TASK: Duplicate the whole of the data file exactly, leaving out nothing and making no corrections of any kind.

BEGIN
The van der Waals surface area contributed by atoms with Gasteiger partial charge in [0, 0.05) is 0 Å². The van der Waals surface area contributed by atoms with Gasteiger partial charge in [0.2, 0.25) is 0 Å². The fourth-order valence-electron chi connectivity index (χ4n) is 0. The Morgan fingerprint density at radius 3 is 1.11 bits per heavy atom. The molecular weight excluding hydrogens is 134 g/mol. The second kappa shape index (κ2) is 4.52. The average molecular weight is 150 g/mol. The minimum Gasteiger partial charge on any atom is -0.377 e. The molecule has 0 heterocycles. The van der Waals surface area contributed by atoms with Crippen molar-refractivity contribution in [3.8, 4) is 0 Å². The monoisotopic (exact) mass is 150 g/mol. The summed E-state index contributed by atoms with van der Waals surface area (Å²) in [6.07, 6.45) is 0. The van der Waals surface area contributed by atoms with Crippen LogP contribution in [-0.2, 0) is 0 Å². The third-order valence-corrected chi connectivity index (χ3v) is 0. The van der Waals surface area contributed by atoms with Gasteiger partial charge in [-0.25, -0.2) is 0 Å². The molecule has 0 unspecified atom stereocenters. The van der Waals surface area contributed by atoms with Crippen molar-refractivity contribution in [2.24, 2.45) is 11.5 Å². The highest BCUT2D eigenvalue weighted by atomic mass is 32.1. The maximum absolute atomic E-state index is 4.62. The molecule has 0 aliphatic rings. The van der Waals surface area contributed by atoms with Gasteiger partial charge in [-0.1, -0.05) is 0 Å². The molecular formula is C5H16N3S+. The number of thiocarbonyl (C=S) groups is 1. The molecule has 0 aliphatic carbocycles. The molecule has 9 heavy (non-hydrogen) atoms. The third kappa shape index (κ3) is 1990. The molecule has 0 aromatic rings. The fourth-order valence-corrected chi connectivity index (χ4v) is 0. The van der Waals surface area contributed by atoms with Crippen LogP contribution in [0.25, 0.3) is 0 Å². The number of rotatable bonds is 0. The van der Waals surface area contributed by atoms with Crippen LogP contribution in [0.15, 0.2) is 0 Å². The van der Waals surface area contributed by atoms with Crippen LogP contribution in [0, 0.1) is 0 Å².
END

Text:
The van der Waals surface area contributed by atoms with Gasteiger partial charge in [0, 0.05) is 0 Å². The van der Waals surface area contributed by atoms with Gasteiger partial charge in [0.2, 0.25) is 0 Å². The fourth-order valence-electron chi connectivity index (χ4n) is 0. The Morgan fingerprint density at radius 3 is 1.11 bits per heavy atom. The molecular weight excluding hydrogens is 134 g/mol. The second kappa shape index (κ2) is 4.52. The average molecular weight is 150 g/mol. The minimum Gasteiger partial charge on any atom is -0.377 e. The molecule has 0 heterocycles. The van der Waals surface area contributed by atoms with Crippen molar-refractivity contribution in [3.8, 4) is 0 Å². The monoisotopic (exact) mass is 150 g/mol. The summed E-state index contributed by atoms with van der Waals surface area (Å²) in [6.07, 6.45) is 0. The van der Waals surface area contributed by atoms with Crippen LogP contribution in [-0.2, 0) is 0 Å². The third-order valence-corrected chi connectivity index (χ3v) is 0. The van der Waals surface area contributed by atoms with Gasteiger partial charge in [-0.25, -0.2) is 0 Å². The molecule has 0 unspecified atom stereocenters. The van der Waals surface area contributed by atoms with Crippen molar-refractivity contribution in [2.24, 2.45) is 11.5 Å². The highest BCUT2D eigenvalue weighted by atomic mass is 32.1. The maximum absolute atomic E-state index is 4.62. The molecule has 0 aliphatic rings. The van der Waals surface area contributed by atoms with Gasteiger partial charge in [-0.1, -0.05) is 0 Å². The molecular formula is C5H16N3S+. The number of thiocarbonyl (C=S) groups is 1. The molecule has 0 aliphatic carbocycles. The molecule has 9 heavy (non-hydrogen) atoms. The third kappa shape index (κ3) is 1990. The molecule has 0 aromatic rings. The fourth-order valence-corrected chi connectivity index (χ4v) is 0. The van der Waals surface area contributed by atoms with Crippen LogP contribution in [0.25, 0.3) is 0 Å². The number of rotatable bonds is 0. The van der Waals surface area contributed by atoms with Crippen LogP contribution in [0.15, 0.2) is 0 Å². The van der Waals surface area contributed by atoms with Crippen LogP contribution in [0, 0.1) is 0 Å².